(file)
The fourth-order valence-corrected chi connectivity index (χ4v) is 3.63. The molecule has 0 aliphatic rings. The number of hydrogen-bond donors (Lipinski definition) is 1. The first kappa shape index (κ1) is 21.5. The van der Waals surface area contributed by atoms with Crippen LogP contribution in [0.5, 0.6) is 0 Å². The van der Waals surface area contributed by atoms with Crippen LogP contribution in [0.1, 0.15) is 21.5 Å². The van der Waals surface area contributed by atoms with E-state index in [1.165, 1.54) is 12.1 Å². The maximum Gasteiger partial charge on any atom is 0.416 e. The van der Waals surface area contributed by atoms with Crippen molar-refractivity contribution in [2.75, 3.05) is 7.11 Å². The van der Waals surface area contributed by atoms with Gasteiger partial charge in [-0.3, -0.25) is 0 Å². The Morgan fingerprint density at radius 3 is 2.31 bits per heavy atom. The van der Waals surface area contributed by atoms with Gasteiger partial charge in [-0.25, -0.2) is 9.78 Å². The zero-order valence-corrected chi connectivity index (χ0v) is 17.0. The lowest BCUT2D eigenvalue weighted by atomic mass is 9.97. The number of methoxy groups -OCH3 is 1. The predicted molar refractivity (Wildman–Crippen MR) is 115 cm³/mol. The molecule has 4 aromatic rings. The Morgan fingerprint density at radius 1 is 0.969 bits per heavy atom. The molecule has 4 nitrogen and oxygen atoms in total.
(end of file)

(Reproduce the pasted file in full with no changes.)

The fourth-order valence-corrected chi connectivity index (χ4v) is 3.63. The molecule has 0 aliphatic rings. The number of hydrogen-bond donors (Lipinski definition) is 1. The first kappa shape index (κ1) is 21.5. The van der Waals surface area contributed by atoms with Crippen LogP contribution in [0.5, 0.6) is 0 Å². The van der Waals surface area contributed by atoms with Crippen LogP contribution in [0.1, 0.15) is 21.5 Å². The van der Waals surface area contributed by atoms with E-state index in [1.165, 1.54) is 12.1 Å². The maximum Gasteiger partial charge on any atom is 0.416 e. The van der Waals surface area contributed by atoms with Crippen molar-refractivity contribution in [2.75, 3.05) is 7.11 Å². The van der Waals surface area contributed by atoms with Gasteiger partial charge in [-0.3, -0.25) is 0 Å². The Morgan fingerprint density at radius 3 is 2.31 bits per heavy atom. The van der Waals surface area contributed by atoms with Gasteiger partial charge in [-0.25, -0.2) is 9.78 Å². The zero-order valence-corrected chi connectivity index (χ0v) is 17.0. The lowest BCUT2D eigenvalue weighted by atomic mass is 9.97. The number of methoxy groups -OCH3 is 1. The predicted molar refractivity (Wildman–Crippen MR) is 115 cm³/mol. The molecule has 4 aromatic rings. The Morgan fingerprint density at radius 1 is 0.969 bits per heavy atom. The molecule has 4 nitrogen and oxygen atoms in total.